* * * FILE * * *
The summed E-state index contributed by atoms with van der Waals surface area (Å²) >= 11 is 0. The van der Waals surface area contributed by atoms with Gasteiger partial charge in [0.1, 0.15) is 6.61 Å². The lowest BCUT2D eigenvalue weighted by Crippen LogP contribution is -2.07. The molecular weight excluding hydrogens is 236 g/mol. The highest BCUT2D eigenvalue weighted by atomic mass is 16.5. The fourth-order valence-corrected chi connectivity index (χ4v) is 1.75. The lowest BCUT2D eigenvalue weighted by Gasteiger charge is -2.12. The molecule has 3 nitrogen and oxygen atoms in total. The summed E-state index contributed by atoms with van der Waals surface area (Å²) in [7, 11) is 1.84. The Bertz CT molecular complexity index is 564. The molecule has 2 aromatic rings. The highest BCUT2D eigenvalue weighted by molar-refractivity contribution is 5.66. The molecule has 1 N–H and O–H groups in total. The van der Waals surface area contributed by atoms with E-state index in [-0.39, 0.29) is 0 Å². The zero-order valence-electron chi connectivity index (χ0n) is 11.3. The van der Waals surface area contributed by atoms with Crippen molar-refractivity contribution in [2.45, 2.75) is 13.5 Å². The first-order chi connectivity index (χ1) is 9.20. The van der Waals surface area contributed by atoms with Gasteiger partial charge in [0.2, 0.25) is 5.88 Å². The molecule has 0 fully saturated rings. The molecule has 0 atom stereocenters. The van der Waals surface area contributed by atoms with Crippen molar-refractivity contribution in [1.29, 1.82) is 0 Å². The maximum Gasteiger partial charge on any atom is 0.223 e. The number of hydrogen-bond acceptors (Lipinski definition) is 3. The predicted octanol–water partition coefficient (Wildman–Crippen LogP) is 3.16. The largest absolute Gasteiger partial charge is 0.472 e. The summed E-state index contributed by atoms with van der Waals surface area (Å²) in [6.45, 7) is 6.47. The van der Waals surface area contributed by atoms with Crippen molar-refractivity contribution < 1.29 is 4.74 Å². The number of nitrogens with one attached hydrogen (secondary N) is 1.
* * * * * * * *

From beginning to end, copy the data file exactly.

The summed E-state index contributed by atoms with van der Waals surface area (Å²) >= 11 is 0. The van der Waals surface area contributed by atoms with Gasteiger partial charge in [0.1, 0.15) is 6.61 Å². The lowest BCUT2D eigenvalue weighted by Crippen LogP contribution is -2.07. The molecular weight excluding hydrogens is 236 g/mol. The highest BCUT2D eigenvalue weighted by atomic mass is 16.5. The fourth-order valence-corrected chi connectivity index (χ4v) is 1.75. The lowest BCUT2D eigenvalue weighted by Gasteiger charge is -2.12. The molecule has 3 nitrogen and oxygen atoms in total. The summed E-state index contributed by atoms with van der Waals surface area (Å²) in [7, 11) is 1.84. The Bertz CT molecular complexity index is 564. The molecule has 2 aromatic rings. The highest BCUT2D eigenvalue weighted by molar-refractivity contribution is 5.66. The molecule has 1 N–H and O–H groups in total. The van der Waals surface area contributed by atoms with E-state index in [-0.39, 0.29) is 0 Å². The zero-order valence-electron chi connectivity index (χ0n) is 11.3. The van der Waals surface area contributed by atoms with Crippen molar-refractivity contribution in [2.45, 2.75) is 13.5 Å². The first-order chi connectivity index (χ1) is 9.20. The van der Waals surface area contributed by atoms with Gasteiger partial charge in [0.2, 0.25) is 5.88 Å². The molecule has 0 fully saturated rings. The molecule has 0 atom stereocenters. The van der Waals surface area contributed by atoms with Crippen molar-refractivity contribution in [1.29, 1.82) is 0 Å². The maximum Gasteiger partial charge on any atom is 0.223 e. The number of hydrogen-bond acceptors (Lipinski definition) is 3. The predicted octanol–water partition coefficient (Wildman–Crippen LogP) is 3.16. The largest absolute Gasteiger partial charge is 0.472 e. The summed E-state index contributed by atoms with van der Waals surface area (Å²) in [6.45, 7) is 6.47. The van der Waals surface area contributed by atoms with Crippen molar-refractivity contribution < 1.29 is 4.74 Å². The number of nitrogens with one attached hydrogen (secondary N) is 1.